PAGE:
Asghar v. Aslam

Published in Dawn

A not-so-great man once said that all political careers end in failure. When it comes to M. Asghar Khan, however, we’re told the gentleman’s career never quite took off to begin with. He was a hero from another time, or so the story goes – outfoxed by feudal barons, outmuscled by generalissimos, and overwhelmed by a system that was never meant for good men anyway.

That assessment is unfair. Asghar Khan’s life was no less than a triumph; he was on the right side of history with stunning consistency, in uniform and out, even at times when the world was against him.

As commander-in-chief of the air force, the youngest-ever, it was Asghar Khan’s reforms and Nur Khan’s execution that held off its Indian counterpart, thrice in size, in 1965. Because Ayub had to start a war, the air marshals had to save a country.

It was again Asghar Khan that rubbished the West Pakistani claim that Bengalis didn’t meet the physical requirements for army recruitment. He did away with it for the PAF, reasoning that chest and height measurements ‘had little to do with combat effectiveness.’ 1971 proved him right in the most tragic way imaginable.

Post-retirement, he opposed all Los Presidentes: Ayub, Yahya, Zia, and Musharraf. His struggle against Zulfi Bhutto saw his party members beaten, his wife and sons arrested, and his house burnt to the ground. Yet his voice never wavered: Punjab’s hegemony had to give way to twelve provinces; the operation in Balochistan was a crime; and the jihadi project could not be controlled.

He was a moral titan in life. In death, however, the final chapter of Asghar Khan’s story has yet to be written. It all hinges on a Supreme Court case, Asghar Khan v. Aslam Beg, and it may be the last chance this country has to do him proud. In another sense, it’s also a chance to lend some dignity to our democracy, long derailed in the dark.

Which brings us to the man Asghar Khan took to court, Mirza Aslam Beg. No two gents represent more contrasting visions: the commander-in-chief versus the chief-by-accident. Beg emerged on the scene courtesy the Zia regime’s fondness for harmless vice-chiefs. He was accused of being complicit in the air crash that ended the same regime soon after: invited to board Pak-One, Beg miraculously opted out. When Pak-One crashed, Beg circled the wreckage a few times, and then sauntered over to Rawalpindi to play kingmaker.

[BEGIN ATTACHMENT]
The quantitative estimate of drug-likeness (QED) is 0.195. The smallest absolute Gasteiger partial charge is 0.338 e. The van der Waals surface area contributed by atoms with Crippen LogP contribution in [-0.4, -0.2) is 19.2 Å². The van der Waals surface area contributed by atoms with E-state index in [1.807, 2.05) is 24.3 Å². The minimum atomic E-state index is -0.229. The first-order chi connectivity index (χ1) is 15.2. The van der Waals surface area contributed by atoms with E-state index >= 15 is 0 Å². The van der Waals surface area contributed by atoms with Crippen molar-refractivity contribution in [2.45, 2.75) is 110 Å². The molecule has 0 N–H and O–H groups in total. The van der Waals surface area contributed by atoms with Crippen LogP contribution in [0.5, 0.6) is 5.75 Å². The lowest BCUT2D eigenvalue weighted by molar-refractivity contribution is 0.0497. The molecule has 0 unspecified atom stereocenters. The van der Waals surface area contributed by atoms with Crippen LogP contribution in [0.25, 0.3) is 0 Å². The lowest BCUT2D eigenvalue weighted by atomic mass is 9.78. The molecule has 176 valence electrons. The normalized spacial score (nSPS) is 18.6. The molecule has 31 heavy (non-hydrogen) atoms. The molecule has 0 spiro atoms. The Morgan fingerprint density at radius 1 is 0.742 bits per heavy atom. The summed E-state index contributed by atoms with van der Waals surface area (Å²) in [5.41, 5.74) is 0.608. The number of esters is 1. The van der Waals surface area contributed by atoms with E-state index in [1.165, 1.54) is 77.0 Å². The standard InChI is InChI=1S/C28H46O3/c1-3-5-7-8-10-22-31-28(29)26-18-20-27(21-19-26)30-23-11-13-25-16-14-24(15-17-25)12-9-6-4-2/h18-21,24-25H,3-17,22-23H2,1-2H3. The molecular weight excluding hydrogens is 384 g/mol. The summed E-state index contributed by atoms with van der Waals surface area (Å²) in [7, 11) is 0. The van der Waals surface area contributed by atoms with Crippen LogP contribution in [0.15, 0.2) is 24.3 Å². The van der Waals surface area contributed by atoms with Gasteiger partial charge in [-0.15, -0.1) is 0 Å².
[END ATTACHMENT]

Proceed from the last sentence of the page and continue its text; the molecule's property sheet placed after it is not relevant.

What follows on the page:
He painted himself in more glory as chief: he backed the disastrous offensive in Jalalabad. He sided with Saddam when Iraq invaded Kuwait. Finally, in Asghar Khan v. Aslam Beg, the drama is documented: the year was 1990, and generals Beg and Durrani were appalled by the idea of Benazir winning another election. So they shook down a bank, opened a slush fund, and handed out sacks of cash to their inflate-a-bubble IJI. Benazir lost.

Why we know all this is because the perps have admitted to it again and again. General Beg told the Supreme Court he had full knowledge of the affair, and would even update the then-president about it. General Durrani crowed as late as last October, ‘These were not normal times, nor was I personally averse to seeing PPP bite the dust.’ If good spies are the ones you never hear about, Asad Durrani never got the memo.

To reiterate: a band of Napoleons confessed to the crime, motive, and money. They stole an entire election, and paved the way for a Punjabi juggernaut in the shape of Mian Nawaz Sharif (ironically late of Asghar Khan’s Tehrik-e-Istiqlal). It also marked the original sin for Mian sahib: though he may have subverted PMs Junejo, Benazir I, Benazir II, and Yusuf Raza before and after, the man aspires to Hamiltonian democracy today.

The sort of democracy the Supreme Court decision in Asghar Khan hints at: ‘General Aslam Beg and General Asad Durrani acted in violation of the Constitution…their acts have brought a bad name to Pakistan and its Armed Forces…the Federal Government shall take necessary steps under the Constitution and Law against them.’

Yet no such step has been taken. The PTI sought the decision’s implementation as late as 2017; it clearly had a massive change of heart in government. The FIA, which falls under the interior ministry, went as far as moving the Court to close the case for want of evidence. It was only Asghar Khan’s heirs that honoured his memory and opposed the move, citing the FIA’s basic failure to even approach the brigadier central to disbursing the funds.

The chase goes on. Seven years since the verdict, a single question arises: if Asghar Khan won, why didn’t Aslam Beg lose?

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